It specializes in cross-boundary leadership. A not-for-profit, Common Purpose runs programmes in over 70 cities worldwide. Founded in 1989, over 4000 people became Common Purpose Alumni every year.
They had this to say in response to Fatumata's application:
"Common Purpose is delighted to award Fatumata Bah a place on 33Sixty, a leadership development programme convening 100 exceptional young leaders from across the Commonwealth to equip them with the skills and the experience to cross boundaries, lead change and use the Commonwealth’s networks effectively," it said.
33Sixty takes place in Glasgow, Scotland, in April 2016, enabling the young participants to connect with 100 senior leaders from all around the Commonwealth who are gathered for CSCLeaders, the renewal of HRH The Duke of Edinburgh’s Commonwealth Study Conferences.
"We received many extraordinary applications for this opportunity, but Fatumata’s outstanding application stood out for us because of her inspiring story; fleeing Sierra Leone and starting a new life in New Zealand, Fatumata used her life experiences as a driver to create positive social change both at home and globally.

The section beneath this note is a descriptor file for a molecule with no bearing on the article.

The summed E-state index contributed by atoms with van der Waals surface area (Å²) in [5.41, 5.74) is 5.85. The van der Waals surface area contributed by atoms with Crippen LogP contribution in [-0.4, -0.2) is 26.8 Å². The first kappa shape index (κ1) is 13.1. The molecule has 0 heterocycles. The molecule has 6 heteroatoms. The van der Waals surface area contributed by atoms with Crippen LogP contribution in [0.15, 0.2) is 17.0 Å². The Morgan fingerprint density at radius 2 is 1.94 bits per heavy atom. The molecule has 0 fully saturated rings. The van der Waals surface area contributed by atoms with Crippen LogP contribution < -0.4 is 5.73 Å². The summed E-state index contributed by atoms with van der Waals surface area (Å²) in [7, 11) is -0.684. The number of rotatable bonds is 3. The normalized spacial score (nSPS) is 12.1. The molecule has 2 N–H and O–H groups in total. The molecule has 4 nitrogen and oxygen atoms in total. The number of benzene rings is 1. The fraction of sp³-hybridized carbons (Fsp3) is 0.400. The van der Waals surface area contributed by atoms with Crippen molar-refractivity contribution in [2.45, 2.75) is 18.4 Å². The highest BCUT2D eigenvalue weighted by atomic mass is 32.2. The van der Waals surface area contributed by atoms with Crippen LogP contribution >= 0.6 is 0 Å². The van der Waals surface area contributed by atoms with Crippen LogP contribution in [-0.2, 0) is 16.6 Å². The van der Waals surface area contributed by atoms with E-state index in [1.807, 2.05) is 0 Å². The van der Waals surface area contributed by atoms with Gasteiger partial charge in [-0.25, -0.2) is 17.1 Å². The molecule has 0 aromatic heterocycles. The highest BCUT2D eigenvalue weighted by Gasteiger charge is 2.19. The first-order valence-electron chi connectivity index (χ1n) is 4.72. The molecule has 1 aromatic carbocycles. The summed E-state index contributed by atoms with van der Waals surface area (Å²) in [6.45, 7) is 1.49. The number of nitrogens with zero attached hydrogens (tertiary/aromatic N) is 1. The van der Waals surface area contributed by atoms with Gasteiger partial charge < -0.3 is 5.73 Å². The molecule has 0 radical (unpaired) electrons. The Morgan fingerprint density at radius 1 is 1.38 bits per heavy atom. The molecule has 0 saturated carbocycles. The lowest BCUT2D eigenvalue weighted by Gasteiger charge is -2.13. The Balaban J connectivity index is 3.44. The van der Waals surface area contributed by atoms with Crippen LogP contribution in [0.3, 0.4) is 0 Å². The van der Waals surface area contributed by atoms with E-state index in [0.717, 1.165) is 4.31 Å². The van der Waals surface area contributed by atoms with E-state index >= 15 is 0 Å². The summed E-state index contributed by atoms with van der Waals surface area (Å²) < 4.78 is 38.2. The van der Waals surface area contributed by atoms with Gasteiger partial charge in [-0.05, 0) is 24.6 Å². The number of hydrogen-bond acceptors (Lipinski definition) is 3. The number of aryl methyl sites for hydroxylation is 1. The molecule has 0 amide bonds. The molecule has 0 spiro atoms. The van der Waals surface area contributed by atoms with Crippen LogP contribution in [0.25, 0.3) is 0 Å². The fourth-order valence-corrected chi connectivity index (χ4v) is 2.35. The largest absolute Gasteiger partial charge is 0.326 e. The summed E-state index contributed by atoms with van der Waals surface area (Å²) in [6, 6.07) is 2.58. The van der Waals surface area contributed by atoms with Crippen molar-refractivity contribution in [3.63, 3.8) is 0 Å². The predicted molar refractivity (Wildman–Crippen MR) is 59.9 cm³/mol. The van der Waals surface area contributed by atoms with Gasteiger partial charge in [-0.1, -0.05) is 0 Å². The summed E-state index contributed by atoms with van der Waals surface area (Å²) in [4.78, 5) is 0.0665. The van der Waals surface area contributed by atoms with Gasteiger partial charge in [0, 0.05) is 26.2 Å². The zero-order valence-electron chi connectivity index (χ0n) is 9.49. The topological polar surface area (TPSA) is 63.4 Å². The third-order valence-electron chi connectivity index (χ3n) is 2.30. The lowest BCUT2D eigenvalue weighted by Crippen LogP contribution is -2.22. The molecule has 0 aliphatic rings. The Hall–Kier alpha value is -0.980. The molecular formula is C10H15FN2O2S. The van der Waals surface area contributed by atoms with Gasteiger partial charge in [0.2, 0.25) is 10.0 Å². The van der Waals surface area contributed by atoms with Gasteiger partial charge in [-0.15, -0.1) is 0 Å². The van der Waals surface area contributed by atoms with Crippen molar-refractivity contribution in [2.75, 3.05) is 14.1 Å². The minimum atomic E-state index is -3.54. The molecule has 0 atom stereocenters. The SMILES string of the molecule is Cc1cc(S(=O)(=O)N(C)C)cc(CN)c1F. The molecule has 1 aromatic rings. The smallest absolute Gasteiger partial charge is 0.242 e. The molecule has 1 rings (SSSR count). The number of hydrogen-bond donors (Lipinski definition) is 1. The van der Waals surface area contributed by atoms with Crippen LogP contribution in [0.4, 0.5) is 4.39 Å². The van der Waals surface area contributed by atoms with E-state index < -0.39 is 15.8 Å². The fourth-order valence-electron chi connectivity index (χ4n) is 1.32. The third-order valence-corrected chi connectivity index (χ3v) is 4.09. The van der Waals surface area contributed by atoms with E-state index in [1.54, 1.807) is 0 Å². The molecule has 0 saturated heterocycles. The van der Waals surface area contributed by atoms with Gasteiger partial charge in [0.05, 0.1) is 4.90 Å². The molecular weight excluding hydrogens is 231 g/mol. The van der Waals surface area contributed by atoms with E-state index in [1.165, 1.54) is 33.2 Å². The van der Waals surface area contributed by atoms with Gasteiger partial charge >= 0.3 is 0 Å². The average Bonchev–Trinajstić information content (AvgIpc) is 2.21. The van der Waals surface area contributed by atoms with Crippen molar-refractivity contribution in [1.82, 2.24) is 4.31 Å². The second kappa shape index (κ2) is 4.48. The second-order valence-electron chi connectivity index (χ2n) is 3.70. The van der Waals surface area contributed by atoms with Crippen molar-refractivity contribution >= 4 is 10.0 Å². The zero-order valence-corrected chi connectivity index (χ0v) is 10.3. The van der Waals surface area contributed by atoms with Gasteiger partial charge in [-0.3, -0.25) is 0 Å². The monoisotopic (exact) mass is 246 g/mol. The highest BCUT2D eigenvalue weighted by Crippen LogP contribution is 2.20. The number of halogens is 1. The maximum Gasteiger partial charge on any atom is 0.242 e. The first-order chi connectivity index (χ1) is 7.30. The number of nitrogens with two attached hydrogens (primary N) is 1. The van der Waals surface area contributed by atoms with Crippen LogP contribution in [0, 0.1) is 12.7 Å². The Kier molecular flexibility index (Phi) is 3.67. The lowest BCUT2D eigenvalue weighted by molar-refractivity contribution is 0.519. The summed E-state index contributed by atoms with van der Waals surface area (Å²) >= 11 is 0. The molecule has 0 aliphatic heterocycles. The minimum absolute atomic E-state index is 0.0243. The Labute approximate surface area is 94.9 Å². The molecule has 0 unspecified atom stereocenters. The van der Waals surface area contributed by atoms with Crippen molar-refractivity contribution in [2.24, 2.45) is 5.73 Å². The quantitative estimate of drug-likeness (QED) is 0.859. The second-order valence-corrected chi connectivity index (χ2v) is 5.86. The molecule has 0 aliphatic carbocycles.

"An extremely active citizen in her local community, Fatumata also clearly regards herself as a global citizen, with achievements including addressing 400 young people at the United Nations in New York and contributing to an international movement fighting for the rights and inclusion of all people with learning disabilities.
"Lastly, Fatumata’s application shows a strong sense of who she is, what is important to her and what she wants to achieve, both for herself and for 'the great nation that is Aotearoa and the world'."
33Sixty is a leadership development programme convening 100 young leaders from across the Commonwealth. The programme brings young leaders together in order to give them the skills and the experience to cross boundaries, lead change and use the Commonwealth’s networks effectively.
33Sixty builds on the hugely successful 33Fifty programme which was first run in July 2014, and was sponsored by the Scottish Government and Legacy 2014.